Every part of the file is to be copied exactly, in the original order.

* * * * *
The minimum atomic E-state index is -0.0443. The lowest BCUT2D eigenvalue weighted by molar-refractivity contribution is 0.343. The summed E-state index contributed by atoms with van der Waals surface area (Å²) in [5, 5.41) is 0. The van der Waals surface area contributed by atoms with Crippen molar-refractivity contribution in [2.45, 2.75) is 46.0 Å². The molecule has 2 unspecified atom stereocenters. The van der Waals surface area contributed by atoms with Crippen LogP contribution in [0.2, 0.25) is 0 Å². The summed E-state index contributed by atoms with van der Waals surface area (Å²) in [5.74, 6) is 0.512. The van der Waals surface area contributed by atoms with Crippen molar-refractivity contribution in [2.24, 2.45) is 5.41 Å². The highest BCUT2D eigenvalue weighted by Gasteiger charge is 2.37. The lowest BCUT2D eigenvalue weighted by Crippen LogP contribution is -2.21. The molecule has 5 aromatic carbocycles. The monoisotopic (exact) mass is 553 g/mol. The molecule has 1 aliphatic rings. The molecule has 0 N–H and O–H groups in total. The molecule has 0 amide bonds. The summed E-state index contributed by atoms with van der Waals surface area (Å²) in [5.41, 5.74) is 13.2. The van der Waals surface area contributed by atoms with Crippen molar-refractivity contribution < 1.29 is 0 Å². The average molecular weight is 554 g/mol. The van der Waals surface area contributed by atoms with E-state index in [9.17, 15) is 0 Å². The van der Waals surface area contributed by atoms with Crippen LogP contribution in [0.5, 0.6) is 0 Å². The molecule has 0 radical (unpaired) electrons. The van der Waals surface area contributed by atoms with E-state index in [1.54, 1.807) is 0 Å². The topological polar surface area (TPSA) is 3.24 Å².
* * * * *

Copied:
The minimum atomic E-state index is -0.0443. The lowest BCUT2D eigenvalue weighted by molar-refractivity contribution is 0.343. The summed E-state index contributed by atoms with van der Waals surface area (Å²) in [5, 5.41) is 0. The van der Waals surface area contributed by atoms with Crippen molar-refractivity contribution in [2.45, 2.75) is 46.0 Å². The molecule has 2 unspecified atom stereocenters. The van der Waals surface area contributed by atoms with Crippen LogP contribution in [0.2, 0.25) is 0 Å². The summed E-state index contributed by atoms with van der Waals surface area (Å²) in [5.74, 6) is 0.512. The van der Waals surface area contributed by atoms with Crippen molar-refractivity contribution in [2.24, 2.45) is 5.41 Å². The highest BCUT2D eigenvalue weighted by Gasteiger charge is 2.37. The lowest BCUT2D eigenvalue weighted by Crippen LogP contribution is -2.21. The molecule has 5 aromatic carbocycles. The monoisotopic (exact) mass is 553 g/mol. The molecule has 1 aliphatic rings. The molecule has 0 N–H and O–H groups in total. The molecule has 0 amide bonds. The summed E-state index contributed by atoms with van der Waals surface area (Å²) in [5.41, 5.74) is 13.2. The van der Waals surface area contributed by atoms with Crippen molar-refractivity contribution < 1.29 is 0 Å². The average molecular weight is 554 g/mol. The van der Waals surface area contributed by atoms with E-state index in [9.17, 15) is 0 Å². The van der Waals surface area contributed by atoms with Crippen LogP contribution in [0.5, 0.6) is 0 Å². The molecule has 0 radical (unpaired) electrons. The van der Waals surface area contributed by atoms with E-state index in [1.54, 1.807) is 0 Å². The topological polar surface area (TPSA) is 3.24 Å².